Kelly Rae Chi in Nature:
Historically, women have been the focus of body-image studies. But as men pay more attention to their appearance, researchers are forming a clearer picture of male self-image.
Insecurities about body shape and size are a frustratingly common topic of conversation among groups of women and girls. Body-image research has shown that participating in, or even just hearing, such 'fat talk' fuels appearance dissatisfaction in women. For the past few years, whenever Northwestern University psychologist Renee Engeln presented these results, audience members would ask, 'What about men? Do men do this too?' she recalls. Intrigued by this question, she and her colleagues, based in Evanston, Illinois, designed a fat-talk scale for men. They found that men do it, too, but only in specific contexts1. “Men talk about body dissatisfaction when they're eating and when they're at the gym,” says Engeln. “Women talk about body dissatisfaction when they're talking.”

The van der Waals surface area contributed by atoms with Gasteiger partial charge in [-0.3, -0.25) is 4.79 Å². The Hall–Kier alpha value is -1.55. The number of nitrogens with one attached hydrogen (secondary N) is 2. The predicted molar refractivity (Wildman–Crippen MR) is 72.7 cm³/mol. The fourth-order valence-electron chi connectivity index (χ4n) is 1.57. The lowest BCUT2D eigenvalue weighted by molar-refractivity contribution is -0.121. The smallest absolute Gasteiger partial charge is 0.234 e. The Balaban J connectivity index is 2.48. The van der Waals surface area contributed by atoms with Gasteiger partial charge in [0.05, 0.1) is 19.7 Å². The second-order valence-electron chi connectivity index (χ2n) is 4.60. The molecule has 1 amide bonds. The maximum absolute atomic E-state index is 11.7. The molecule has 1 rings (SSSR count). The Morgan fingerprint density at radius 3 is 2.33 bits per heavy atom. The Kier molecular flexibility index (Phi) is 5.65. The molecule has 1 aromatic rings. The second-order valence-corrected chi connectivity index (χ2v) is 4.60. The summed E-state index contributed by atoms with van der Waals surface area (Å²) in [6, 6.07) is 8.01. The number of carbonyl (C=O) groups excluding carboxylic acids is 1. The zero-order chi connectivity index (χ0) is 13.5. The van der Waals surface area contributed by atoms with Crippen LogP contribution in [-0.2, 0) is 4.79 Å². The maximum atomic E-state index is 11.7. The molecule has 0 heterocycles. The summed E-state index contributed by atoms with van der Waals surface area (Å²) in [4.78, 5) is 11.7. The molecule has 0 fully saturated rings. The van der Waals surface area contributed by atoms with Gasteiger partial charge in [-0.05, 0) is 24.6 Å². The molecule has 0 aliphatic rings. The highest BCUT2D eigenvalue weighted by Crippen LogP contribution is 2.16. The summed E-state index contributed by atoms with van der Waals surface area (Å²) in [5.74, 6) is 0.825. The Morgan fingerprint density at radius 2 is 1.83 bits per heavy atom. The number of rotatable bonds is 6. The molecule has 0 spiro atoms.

Feeling bad about one's body is among the strongest predictors for developing an eating disorder, and one of the most modifiable. Interventions aimed at addressing such concerns are better studied in women, who are more likely than men to have a recognizable eating disorder and who have been subject to more of the superhuman beauty ideals that pervade the media. Over the past decade, however, boys and men have been exposed to similarly unattainable standards. The evidence is in the aisles. Superhero costumes for boys feature chiselled abs, and health and beauty products for men line shop shelves. Sales of men's grooming products have skyrocketed across the globe over the past few years. “Men are being addressed as consumers of health and beauty products and services in a very targeted way, in ways they haven't been historically,” says Brendan Gough who studies men's body-image issues and masculinity at Leeds Beckett University, UK. According to Gough, some young men are thought to be injecting the oil synthol into their muscles to make them look larger or taking diet pills that contain the appetite suppressant ephedrine to lose weight. Body dissatisfaction can become an obsession and can lead to clinical disorders (see page S14). These negative feelings can also trigger symptoms of depression.